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With songs like this, buoyancy was never going to be a problem.

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As you'd expect from the prototype slacker, the details are vague, but the name is alarmingly fitting. It might be a joke on his own absent-minded image, but nonetheless his solo band is called The Fog, and J Mascis - who with Dinosaur Jr opened up the world for the grunge revolution and then decided to skip the party - has no idea what the members actually did.

It matters little because, while it's taken the legendary somnambulist three years to get around to recording this, it's been well worth the wait. For the record the bare facts are as follows - basically the work of J alone, it features the vocals of Guided By Voices' Bob Pollard, and the guitar of Kevin Shields. J, however, doesn't know exactly what Shields did but, as swathes of this album feature oodles of FX scree (especially the brute propulsive title track), he could appear on just about anything.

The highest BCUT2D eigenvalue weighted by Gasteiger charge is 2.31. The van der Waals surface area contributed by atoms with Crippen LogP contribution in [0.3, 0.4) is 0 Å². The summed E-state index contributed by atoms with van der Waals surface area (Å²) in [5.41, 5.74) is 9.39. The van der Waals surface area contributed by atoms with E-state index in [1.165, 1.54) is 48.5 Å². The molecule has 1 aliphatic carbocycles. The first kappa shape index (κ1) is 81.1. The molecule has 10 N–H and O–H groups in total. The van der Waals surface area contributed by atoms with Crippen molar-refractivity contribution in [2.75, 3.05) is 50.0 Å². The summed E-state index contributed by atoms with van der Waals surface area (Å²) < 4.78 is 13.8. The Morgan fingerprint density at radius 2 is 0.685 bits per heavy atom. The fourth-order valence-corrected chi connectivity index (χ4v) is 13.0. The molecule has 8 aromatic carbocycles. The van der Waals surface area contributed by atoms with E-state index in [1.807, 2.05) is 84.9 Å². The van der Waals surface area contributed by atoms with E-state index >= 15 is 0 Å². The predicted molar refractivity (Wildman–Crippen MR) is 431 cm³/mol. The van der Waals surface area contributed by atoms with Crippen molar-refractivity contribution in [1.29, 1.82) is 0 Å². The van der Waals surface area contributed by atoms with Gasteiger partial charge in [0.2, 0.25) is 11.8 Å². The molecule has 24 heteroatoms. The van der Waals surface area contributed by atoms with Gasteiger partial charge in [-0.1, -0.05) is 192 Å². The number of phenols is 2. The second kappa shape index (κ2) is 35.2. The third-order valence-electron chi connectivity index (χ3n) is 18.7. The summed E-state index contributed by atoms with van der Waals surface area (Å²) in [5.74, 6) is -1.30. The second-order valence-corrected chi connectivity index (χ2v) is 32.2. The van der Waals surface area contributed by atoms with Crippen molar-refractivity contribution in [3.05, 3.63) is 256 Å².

/img/JMascis1000.jpg The screech effect is highly apparent, then, but this is not as flat-out as Dinosaur's early period. Instead, it's somewhere between the two as 'Same Day' revels in stacked muscle, 'All The Girls' revolves around a ghostly sloth, and everything else comes coated in blatant '70s AOR rock, casually tossed-away guitar solos and a liberal splash of that trademark guitar fuzz.

More importantly, it's also a timely reminder of his pervading influence. Because, whilst 'Waistin'' is crying out to be described as sounding like Smog and 'Ground Me To You' practically begs the term Pavementesque, the fact that Bill Callahan and Steve Malkmus learnt practically all they know perched upon J's knee precludes such terms.

That vindication of his alternative legend status also presents the only possible objection - he's really doing little more than treading water here. But, he probably figures, why bother wasting all that energy swimming when class will always float to the surface? With songs like this, buoyancy was never going to be a problem.

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